Arizona Free Enterprise Club’s Freedom Club PAC, dissenting op. at 3.
Analyzing the specific issues in the case, Justice Kagan’s dissent then discusses the history of campaign finance reform in the 20th century, from efforts by Pres. Theodore Roosevelt to enact campaign finance reform laws in the early 1900s through the Supreme Court’s decision in Buckley v. Valeo, 424 U.S. 1 (1976) (per curiam), which upheld provisions of the Federal Election Campaign Act of 1974 that limited campaign contributions but struck down other provisions of the law aimed at limiting certain types of campaign expenditures by individuals and groups. As a consequence of Buckley, Justice Kagan points out, “a public funding program must be voluntary to pass constitutional muster, because of its restrictions on contributions and expenditures. … And candidates will choose to sign up only if the subsidy provided enables them to run competitive races.” Arizona Free Enterprise Club’s Freedom Club PAC, dissenting op. at 5-6.
So, Arizona’s public campaign finance law was an effort to meet the requirements of Buckley (i.e., it’s a voluntary system that does not place limits on the amount candidates and other organizations can expend); but at the same time sought to balance the need to provide sufficient funds to encourage candidates to opt for public funding while not “impos[ing] an unsustainable burden on the public fisc.” Id. at 6. Hence the two-tiered approach to public funding: An initial grant of funds to get the campaign going, with matching funds in the event the publicly funded candidate’s privately funded opponent, or groups supporting the privately funded candidate, spend more than that initial allotment.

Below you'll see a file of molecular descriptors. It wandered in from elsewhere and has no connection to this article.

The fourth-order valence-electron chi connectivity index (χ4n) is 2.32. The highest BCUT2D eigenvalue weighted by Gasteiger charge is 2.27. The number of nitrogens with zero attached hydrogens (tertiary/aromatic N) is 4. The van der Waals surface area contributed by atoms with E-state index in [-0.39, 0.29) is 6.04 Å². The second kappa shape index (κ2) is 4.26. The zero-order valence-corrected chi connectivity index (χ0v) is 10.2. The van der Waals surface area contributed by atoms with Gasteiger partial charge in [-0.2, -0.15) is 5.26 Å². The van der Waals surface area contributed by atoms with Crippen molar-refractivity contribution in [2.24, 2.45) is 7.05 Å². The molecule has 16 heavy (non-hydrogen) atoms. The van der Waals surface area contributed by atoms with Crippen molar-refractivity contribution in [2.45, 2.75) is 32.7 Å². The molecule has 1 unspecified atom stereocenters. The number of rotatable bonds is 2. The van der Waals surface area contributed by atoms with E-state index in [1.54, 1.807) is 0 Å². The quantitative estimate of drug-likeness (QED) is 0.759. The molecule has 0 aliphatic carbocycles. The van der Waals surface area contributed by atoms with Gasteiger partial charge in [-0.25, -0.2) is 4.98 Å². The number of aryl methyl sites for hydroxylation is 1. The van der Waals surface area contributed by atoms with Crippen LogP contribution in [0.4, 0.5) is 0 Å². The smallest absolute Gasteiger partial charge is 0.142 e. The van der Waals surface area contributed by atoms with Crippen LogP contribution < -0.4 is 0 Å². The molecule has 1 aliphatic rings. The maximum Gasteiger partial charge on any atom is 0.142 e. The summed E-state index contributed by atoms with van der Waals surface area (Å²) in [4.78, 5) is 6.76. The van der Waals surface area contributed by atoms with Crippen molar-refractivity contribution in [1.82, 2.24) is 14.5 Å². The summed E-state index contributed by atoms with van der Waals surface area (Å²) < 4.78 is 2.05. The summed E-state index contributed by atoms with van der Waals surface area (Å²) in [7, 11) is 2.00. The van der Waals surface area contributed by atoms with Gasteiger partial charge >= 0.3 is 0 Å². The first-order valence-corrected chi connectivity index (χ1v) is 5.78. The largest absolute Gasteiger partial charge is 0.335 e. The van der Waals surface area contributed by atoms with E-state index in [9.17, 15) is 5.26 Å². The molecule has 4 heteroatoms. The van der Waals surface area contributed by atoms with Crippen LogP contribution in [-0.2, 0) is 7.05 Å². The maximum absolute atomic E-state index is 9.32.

Viewed this way, Justice Kagan reasons:
Arizona’s statute does not impose a “restriction,” [majority opinion] at 15, or “substantia[l] burde[n],” [majority opinion] at 2, on expression. The law has quite the opposite effect: It subsidizes and so produces more political speech. We recognized in Buckley that, for this reason, public financing of elections “facilitate[s] and enlarge[s] public discussion,” in support of First Amendment values. 424 U. S., at 92-93. And what we said then is just as true today. Except in a world gone topsy-turvy, additional campaign speech and electoral competition is not a First Amendment injury.
Dissenting op. at 9. In fact, Justice Kagan asserts, the distinction between government acts that restrict speech and governments acts that subsidize speech is the determinative factor here: